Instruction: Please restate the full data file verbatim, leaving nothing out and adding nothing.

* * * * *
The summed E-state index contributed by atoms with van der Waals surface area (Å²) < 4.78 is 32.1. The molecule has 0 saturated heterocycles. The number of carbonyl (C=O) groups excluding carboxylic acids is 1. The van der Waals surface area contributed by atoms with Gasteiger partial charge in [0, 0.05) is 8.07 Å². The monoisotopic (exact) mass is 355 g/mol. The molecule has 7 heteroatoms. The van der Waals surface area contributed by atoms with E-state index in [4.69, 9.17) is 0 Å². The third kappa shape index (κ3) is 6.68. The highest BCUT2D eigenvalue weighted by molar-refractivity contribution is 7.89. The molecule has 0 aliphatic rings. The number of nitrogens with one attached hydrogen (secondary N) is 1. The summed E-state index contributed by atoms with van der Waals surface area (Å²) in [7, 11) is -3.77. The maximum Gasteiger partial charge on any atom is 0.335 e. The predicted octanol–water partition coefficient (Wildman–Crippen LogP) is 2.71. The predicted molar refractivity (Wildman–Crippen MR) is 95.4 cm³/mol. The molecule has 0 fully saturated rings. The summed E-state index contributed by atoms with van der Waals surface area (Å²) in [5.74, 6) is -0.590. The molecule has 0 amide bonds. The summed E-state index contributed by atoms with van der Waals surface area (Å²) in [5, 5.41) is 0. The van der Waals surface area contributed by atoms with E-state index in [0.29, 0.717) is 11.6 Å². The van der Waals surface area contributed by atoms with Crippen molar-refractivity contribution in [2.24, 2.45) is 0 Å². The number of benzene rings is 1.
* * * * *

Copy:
The summed E-state index contributed by atoms with van der Waals surface area (Å²) < 4.78 is 32.1. The molecule has 0 saturated heterocycles. The number of carbonyl (C=O) groups excluding carboxylic acids is 1. The van der Waals surface area contributed by atoms with Gasteiger partial charge in [0, 0.05) is 8.07 Å². The monoisotopic (exact) mass is 355 g/mol. The molecule has 7 heteroatoms. The van der Waals surface area contributed by atoms with E-state index in [4.69, 9.17) is 0 Å². The third kappa shape index (κ3) is 6.68. The highest BCUT2D eigenvalue weighted by molar-refractivity contribution is 7.89. The molecule has 0 aliphatic rings. The number of nitrogens with one attached hydrogen (secondary N) is 1. The summed E-state index contributed by atoms with van der Waals surface area (Å²) in [7, 11) is -3.77. The maximum Gasteiger partial charge on any atom is 0.335 e. The predicted octanol–water partition coefficient (Wildman–Crippen LogP) is 2.71. The predicted molar refractivity (Wildman–Crippen MR) is 95.4 cm³/mol. The molecule has 0 fully saturated rings. The summed E-state index contributed by atoms with van der Waals surface area (Å²) in [5.74, 6) is -0.590. The molecule has 0 amide bonds. The summed E-state index contributed by atoms with van der Waals surface area (Å²) in [5, 5.41) is 0. The van der Waals surface area contributed by atoms with E-state index in [0.29, 0.717) is 11.6 Å². The van der Waals surface area contributed by atoms with Crippen molar-refractivity contribution in [2.24, 2.45) is 0 Å². The number of benzene rings is 1.